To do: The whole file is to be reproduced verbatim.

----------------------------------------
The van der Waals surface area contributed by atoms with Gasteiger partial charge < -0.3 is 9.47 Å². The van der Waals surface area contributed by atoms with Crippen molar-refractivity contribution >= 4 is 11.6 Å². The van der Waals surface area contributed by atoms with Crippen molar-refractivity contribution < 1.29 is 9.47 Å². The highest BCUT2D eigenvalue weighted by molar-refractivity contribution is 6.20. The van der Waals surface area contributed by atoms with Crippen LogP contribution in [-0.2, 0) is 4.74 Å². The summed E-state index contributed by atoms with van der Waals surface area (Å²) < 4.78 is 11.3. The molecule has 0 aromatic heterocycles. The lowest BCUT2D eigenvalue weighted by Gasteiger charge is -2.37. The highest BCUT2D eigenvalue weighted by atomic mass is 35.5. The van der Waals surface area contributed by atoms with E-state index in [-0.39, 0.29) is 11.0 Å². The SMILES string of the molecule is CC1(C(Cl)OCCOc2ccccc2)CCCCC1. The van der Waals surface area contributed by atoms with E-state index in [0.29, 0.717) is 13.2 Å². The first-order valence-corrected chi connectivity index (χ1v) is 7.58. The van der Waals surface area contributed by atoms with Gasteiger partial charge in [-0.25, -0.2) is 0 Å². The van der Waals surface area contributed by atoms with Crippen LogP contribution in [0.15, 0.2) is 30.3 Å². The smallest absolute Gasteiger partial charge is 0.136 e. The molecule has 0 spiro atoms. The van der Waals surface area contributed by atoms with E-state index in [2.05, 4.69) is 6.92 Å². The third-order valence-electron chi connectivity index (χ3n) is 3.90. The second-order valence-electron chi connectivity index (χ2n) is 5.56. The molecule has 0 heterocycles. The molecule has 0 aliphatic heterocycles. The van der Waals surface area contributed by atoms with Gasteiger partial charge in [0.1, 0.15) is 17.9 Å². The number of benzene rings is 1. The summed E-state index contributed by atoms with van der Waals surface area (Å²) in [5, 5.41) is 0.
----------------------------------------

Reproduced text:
The van der Waals surface area contributed by atoms with Gasteiger partial charge < -0.3 is 9.47 Å². The van der Waals surface area contributed by atoms with Crippen molar-refractivity contribution >= 4 is 11.6 Å². The van der Waals surface area contributed by atoms with Crippen molar-refractivity contribution < 1.29 is 9.47 Å². The highest BCUT2D eigenvalue weighted by molar-refractivity contribution is 6.20. The van der Waals surface area contributed by atoms with Crippen LogP contribution in [-0.2, 0) is 4.74 Å². The summed E-state index contributed by atoms with van der Waals surface area (Å²) < 4.78 is 11.3. The molecule has 0 aromatic heterocycles. The lowest BCUT2D eigenvalue weighted by Gasteiger charge is -2.37. The highest BCUT2D eigenvalue weighted by atomic mass is 35.5. The van der Waals surface area contributed by atoms with E-state index in [-0.39, 0.29) is 11.0 Å². The SMILES string of the molecule is CC1(C(Cl)OCCOc2ccccc2)CCCCC1. The van der Waals surface area contributed by atoms with E-state index in [0.29, 0.717) is 13.2 Å². The first-order valence-corrected chi connectivity index (χ1v) is 7.58. The van der Waals surface area contributed by atoms with Gasteiger partial charge in [-0.25, -0.2) is 0 Å². The van der Waals surface area contributed by atoms with Crippen LogP contribution in [0.15, 0.2) is 30.3 Å². The smallest absolute Gasteiger partial charge is 0.136 e. The molecule has 0 spiro atoms. The van der Waals surface area contributed by atoms with E-state index in [2.05, 4.69) is 6.92 Å². The third-order valence-electron chi connectivity index (χ3n) is 3.90. The second-order valence-electron chi connectivity index (χ2n) is 5.56. The molecule has 0 heterocycles. The molecule has 0 aliphatic heterocycles. The van der Waals surface area contributed by atoms with Gasteiger partial charge in [0.1, 0.15) is 17.9 Å². The number of benzene rings is 1. The summed E-state index contributed by atoms with van der Waals surface area (Å²) in [5, 5.41) is 0.